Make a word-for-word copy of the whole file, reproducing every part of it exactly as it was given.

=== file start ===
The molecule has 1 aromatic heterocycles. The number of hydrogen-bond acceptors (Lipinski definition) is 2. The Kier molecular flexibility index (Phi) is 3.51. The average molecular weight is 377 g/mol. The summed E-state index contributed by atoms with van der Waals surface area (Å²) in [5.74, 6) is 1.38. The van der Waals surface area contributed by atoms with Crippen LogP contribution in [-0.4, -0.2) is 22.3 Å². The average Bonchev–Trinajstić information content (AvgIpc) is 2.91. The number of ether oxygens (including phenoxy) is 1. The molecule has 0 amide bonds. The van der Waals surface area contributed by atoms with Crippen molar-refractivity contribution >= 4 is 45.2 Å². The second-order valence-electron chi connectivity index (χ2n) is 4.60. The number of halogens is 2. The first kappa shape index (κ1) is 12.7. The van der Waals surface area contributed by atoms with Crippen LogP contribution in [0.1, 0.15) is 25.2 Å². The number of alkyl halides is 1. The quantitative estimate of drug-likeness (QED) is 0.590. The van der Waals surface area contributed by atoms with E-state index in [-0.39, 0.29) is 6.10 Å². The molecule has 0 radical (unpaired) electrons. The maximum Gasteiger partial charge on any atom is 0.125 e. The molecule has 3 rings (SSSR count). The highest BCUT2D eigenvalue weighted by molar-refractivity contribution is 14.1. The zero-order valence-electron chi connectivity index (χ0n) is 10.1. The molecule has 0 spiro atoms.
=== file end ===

The molecule has 1 aromatic heterocycles. The number of hydrogen-bond acceptors (Lipinski definition) is 2. The Kier molecular flexibility index (Phi) is 3.51. The average molecular weight is 377 g/mol. The summed E-state index contributed by atoms with van der Waals surface area (Å²) in [5.74, 6) is 1.38. The van der Waals surface area contributed by atoms with Crippen LogP contribution in [-0.4, -0.2) is 22.3 Å². The average Bonchev–Trinajstić information content (AvgIpc) is 2.91. The number of ether oxygens (including phenoxy) is 1. The molecule has 0 amide bonds. The van der Waals surface area contributed by atoms with Crippen molar-refractivity contribution >= 4 is 45.2 Å². The second-order valence-electron chi connectivity index (χ2n) is 4.60. The number of halogens is 2. The first kappa shape index (κ1) is 12.7. The van der Waals surface area contributed by atoms with Crippen LogP contribution in [0.1, 0.15) is 25.2 Å². The number of alkyl halides is 1. The quantitative estimate of drug-likeness (QED) is 0.590. The van der Waals surface area contributed by atoms with E-state index in [-0.39, 0.29) is 6.10 Å². The molecule has 0 radical (unpaired) electrons. The maximum Gasteiger partial charge on any atom is 0.125 e. The molecule has 3 rings (SSSR count). The highest BCUT2D eigenvalue weighted by molar-refractivity contribution is 14.1. The zero-order valence-electron chi connectivity index (χ0n) is 10.1. The molecule has 0 spiro atoms.